[alert_box type=”info”]Thanks to Andy Swapp for sending along his photographs, and review, from a great night in Oxford.[/alert_box]
Gary ‘Mantis’ Lucas suddenly appeared stalking across stage and to whoops and hollers, he smiled his trademark, thin as a whip smile and was quickly followed by Denny ‘Feelers Reebo’ Walley, Mark ‘Rockette Morton’ Boston and drummer Michael Traylor. Straight away plugging in, hitting a string or two they had clearly come to do the stuff and no mistake – these guys meant business – when suddenly John ‘Drumbo’ French appears and wearing the ubiquitous white trench coat and wide brimmed hat we have come to recognise, lifts the mike and they belt into the opening number – ‘Gimme Dat Harp Boy’.
Simply this evening was the most fun and the best gig I have seen in many years, equally importantly for me that without Don ‘The Captain’ at the helm I had been feeling like a traitor until hearing the Back to Front album which went a heck of long way to assuaging my guilt [!] The thing with this concert without its composer was that it was either better than the Bristol Colston Hall concert or more importantly for me NEARLY as extraordinarily good as their appearance around the time of the release of ‘Clear Spot’ when they played in Oxford Polytechnic College. [the best concert I have ever been to and stands clearly atop my best musical experience of all time]
I can scarcely remember being happier, we danced [I do NOT dance] to the music of Captain Beefheart and The Magic Band not something normally associated with Don’s compositions. I found myself singing along with practically very number [I DO NOT SING, let alone mouthing along at the front row like some love struck Kylie fan]
It was just plain AWESOME! I am sorry for the cliché but I was truly awestruck and am still struggling to find the words to accurately describe the evening. I had thought it might be nice to write to you guys after and determined that it would be easy to remember the set list – mistake! I was so blown away I cannot guarantee the number of songs or the order.
Hats off [literally] to John French for Drumbo who is clearly the honorary archivist of the band [- the Bill Wyman of the band if you will] he knows everything there is to know and kept up a stream of fascinating fact and anecdote between numbers that was simply enchanting and informative without being boring [we were never likely to be bored] but I have never heard a band exchange such an amount of info between numbers and it made for a great evening’s set. Stuff about how many songs came about how they were composed, who was involved from Ry Cooder to John Thomas and how these guys came to be here.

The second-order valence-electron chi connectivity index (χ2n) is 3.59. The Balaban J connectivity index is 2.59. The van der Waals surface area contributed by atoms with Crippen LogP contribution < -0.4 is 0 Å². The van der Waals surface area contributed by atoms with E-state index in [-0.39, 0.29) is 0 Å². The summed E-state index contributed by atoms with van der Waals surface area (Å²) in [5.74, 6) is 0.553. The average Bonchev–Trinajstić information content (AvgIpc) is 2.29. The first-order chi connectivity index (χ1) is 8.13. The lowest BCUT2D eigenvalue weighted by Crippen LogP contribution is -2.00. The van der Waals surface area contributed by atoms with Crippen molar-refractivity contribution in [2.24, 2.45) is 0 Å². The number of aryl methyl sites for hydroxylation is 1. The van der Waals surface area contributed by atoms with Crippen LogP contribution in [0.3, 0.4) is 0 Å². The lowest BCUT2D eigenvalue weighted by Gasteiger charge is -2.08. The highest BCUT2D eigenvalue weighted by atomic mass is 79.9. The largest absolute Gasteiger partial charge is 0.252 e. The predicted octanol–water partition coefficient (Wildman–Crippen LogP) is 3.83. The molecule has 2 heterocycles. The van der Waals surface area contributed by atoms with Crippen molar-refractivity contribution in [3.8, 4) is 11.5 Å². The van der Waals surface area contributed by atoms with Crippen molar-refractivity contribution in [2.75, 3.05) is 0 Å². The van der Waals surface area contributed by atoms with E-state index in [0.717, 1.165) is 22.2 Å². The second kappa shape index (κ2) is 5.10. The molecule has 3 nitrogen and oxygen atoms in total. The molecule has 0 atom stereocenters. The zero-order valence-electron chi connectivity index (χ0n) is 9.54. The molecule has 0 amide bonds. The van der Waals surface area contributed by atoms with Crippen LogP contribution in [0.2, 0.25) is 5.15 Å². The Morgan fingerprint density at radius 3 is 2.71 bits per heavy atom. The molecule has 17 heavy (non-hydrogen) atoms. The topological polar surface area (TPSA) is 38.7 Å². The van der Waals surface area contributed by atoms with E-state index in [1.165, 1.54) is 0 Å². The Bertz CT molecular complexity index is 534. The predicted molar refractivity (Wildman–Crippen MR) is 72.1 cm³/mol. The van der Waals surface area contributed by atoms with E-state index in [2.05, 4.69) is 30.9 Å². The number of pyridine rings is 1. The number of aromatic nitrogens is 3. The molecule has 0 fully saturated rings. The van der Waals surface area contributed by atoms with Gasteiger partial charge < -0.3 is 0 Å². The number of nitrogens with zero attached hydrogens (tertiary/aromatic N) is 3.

It included a heart felt, and plain lovely, truly affectionate mention and call out to John Peel to whom John French dedicated a towering version of ‘Electricity’ that seemed apposite. To acknowledge Peelie’s contribution to their discovery by the British audience was genuine and really moving for this audience to hear.
Incidentally Denny must be one of the only guitarists ever to try to follow the lines of a piece written for Theremin with his guitar playing, slide above the area most guitarist’s cannot reach – extraordinary.
At one point early on someone yelled out ‘What do you run on Rockette Morton?” and with a smile and not a moments hesitation Mark Boston duly replied with the requisite ‘I run on Beans’ which he must have long tired of but good naturedly humoured us all with a grin.
Simply put all five of them were on fire, top form and whilst our sympathies went out to Michael Traylor as the least known of the crew, he proved able and up to the job without any doubt and I gather there have been less than appreciative comments elsewhere – it is only when John takes over the drumming one can truly appreciate the task in front of Traylor as Drumbo is clearly still one of the best drummers alive – his solo spots, tripling and fills were astonishing. I was at the concert with a drummer friend who is the only person I have ever heard who can follow Beefheartian drumming a la Artie Tripp, John French hisself or Robert Williams et al and he was smiling all the way through every time Drumbo picked up sticks. Breathtaking in places, he kept up a pace and accuracy that I defy most younger drummers today to try to equal. At base line the evening’s length and full tilt level was proof, if proof were needed, that these guys just plain love playing this stuff.
John French also informed the audience [to save us all asking him later] that the band indeed knew nothing more than us regarding Don’s health, that he is still essentially the most private of men and that none of the guys had seen or heard from him in over ten years and whilst he appreciated our desire and care for Don enough to let us know, he also spoke for all of us when he said how much we sent our special thoughts for his continued well being wherever he may be. Never a truer word…….
John French invited us all to stay after and chat and frankly I had been beaten into submission and will regret not staying to talk but I left with my ears still ringing and the happiest I have felt in years! Top that! The 13th gig in this tour may have worried the superstitious amongst us – I for one felt exceptionally lucky to have been there.